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Arrow Storage Tray

Purpose

This system safely stores arrows and protects the fletching and points. It serves as a handling device and allows viewing without the need to remove the arrow from its support.

Author(s)

Geoffrey I. Brown
Kelsey Museum
University of Michigan
434 S. State Street
Ann Arbor, MI 48109-1390 USA
Tel (313) 747-0439
Fax (313) 764-2697

Photograph: Eugene R. Prince Lowie Mus. of Anthropology Univ. of California, Berkeley

Illustrations: Karen Ackoff after Jane E. Becker

Publication: 1992

Description

The storage tray is fabricated from an expanded polystyrene foam plank or board. Foam supports in the tray have minimal contact with the arrows. The arrows are secured to the supports with stainless steel ball-headed pins positioned at an angle (Fig. 1).


Figure 1. Storage trays positioned in drawer.

Materials Tools Supplies

  • Expanded polystyrene foam plank, 1/2 – 1in thick, beaded or extruded
  • Galvanized iron nails or aluminum nails (11/2in long )
  • Metal straightedge
  • Polyethylene foam sheeting (optional)
  • Polyvinyl acetate emulsion adhesive
  • Power table saw or panel saw
  • Stainless steel, ball-headed pins, #20 (11/4in ) or brass, “U”-shaped pins
  •  Utility knife


Construction

  1. Measure the length of the longest arrow of the group to be housed on the storage tray and add 1in for clearance. Lay out the arrows side-by-side to determine total width of the tray, allowing clearance between the fletching and the points. Unpointed arrows can be alternated head-to-tail to store more compactly. Add about 1in to the total width.
  2. Cut a piece of polystyrene foam plank to the appropriate dimensions. The cuts must be clean and square as the tray sides will be butt-glued to the bottom. A table saw produces the cleanest cuts, although careful work with a very sharp utility knife used at a low angle will also produce a good edge. A hot-wire foam cutter also can be used. Keep arrows away from fabrication area to prevent foam powder and debris from becoming embedded in feathers and wrappings.
  3. Cut 2in wide strips of the foam board and trim the length of the strips to match the width of the tray bottom. These strips form the supports for the arrows. Lay an arrow across the supports and determine how much height is needed above the supports for clearance over the arrow’s fletching (Fig.2).


    Figure 2. Cross section of tray showing arrow resting on supports.

  4. Cut strips for the tray sides to a width that is the sum of two times the thickness of the foam board (bottom plus supports) plus the clearance necessary over the supports. The sides should project above the highest part of the arrow for protection of the fletching and to allow several trays to be stacked safely.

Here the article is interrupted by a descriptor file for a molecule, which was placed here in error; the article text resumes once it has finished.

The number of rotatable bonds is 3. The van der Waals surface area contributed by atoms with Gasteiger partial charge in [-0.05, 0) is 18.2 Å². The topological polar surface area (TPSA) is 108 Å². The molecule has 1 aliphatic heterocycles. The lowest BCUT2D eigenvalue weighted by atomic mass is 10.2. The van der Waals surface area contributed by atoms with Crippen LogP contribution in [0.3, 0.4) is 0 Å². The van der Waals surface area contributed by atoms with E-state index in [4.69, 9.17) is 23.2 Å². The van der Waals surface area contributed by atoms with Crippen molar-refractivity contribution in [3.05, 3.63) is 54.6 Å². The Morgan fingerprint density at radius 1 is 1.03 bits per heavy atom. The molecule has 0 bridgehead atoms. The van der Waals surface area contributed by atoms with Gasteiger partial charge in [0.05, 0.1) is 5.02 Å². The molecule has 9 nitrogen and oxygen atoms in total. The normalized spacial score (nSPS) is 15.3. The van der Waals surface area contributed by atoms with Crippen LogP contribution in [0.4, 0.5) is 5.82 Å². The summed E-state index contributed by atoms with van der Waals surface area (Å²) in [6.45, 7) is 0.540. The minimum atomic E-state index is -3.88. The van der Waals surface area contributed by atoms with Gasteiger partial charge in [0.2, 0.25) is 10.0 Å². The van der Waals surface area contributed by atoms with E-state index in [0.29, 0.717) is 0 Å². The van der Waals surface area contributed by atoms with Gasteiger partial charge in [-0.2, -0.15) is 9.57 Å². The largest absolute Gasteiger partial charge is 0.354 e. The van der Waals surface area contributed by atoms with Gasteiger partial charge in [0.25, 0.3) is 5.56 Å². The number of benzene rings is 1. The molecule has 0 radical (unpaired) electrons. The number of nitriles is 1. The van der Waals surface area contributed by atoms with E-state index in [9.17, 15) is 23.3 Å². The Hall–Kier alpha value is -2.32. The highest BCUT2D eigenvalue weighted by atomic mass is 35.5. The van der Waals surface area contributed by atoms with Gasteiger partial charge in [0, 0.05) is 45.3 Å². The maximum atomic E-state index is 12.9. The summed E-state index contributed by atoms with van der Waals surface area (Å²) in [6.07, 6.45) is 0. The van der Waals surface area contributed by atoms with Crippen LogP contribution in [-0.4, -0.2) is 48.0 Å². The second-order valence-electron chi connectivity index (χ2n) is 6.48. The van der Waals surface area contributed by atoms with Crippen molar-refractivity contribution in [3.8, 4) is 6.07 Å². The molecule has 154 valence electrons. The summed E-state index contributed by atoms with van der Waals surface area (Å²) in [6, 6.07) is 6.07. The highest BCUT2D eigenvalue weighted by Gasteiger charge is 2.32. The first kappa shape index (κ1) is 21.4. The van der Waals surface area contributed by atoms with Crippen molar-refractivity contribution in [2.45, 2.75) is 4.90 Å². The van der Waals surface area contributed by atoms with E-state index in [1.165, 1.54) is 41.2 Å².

5. Adhere the sides to the bottom. Secure the joints temporarily with pushed-in 11/2in nails.
  6. Allow the glue to dry at least 24 hours.
  7. Remove the fasteners.
  8. Adhere the arrow supports to the bottom of the support tray. Position them to clear fletching, wrappings,and the point or foreshaft.
  9. Install the arrows by laying them out on the supports in the finished tray.
  10. Secure arrows in place with pins that are inserted into the foam diagonally over the arrows (Fig. 3). If the plastic heads of the straight pins are large and the arrow shafts small, the pins can be inserted vertically and will still hold the arrows in place. One pair of pins is required at each support for each arrow (Figs. 2, 3).


    Figure 3. Cross section showing stainless steel pins crossed over arrow, holding it in place.

    To remove an arrow, remove one pin from each support on the same side of the arrow and lift the arrow from the remaining pins. U-shaped pins are pushed-in straight down, straddling the arrow shafts. These pins should not touch the arrows. Only one is required at each support for each arrow. The supports will accept a very large number of pin insertions before they have to be replaced.


Comments

The pins are smooth and impose much less risk to the arrows than ties. The trays can be built in less time when using pins than when using a notched or tied system.

A strip of polyethylene foam sheeting can be used across the supports to provide additional cushioning and separation from the polystyrene. This layer will also aid in holding the pins in position.

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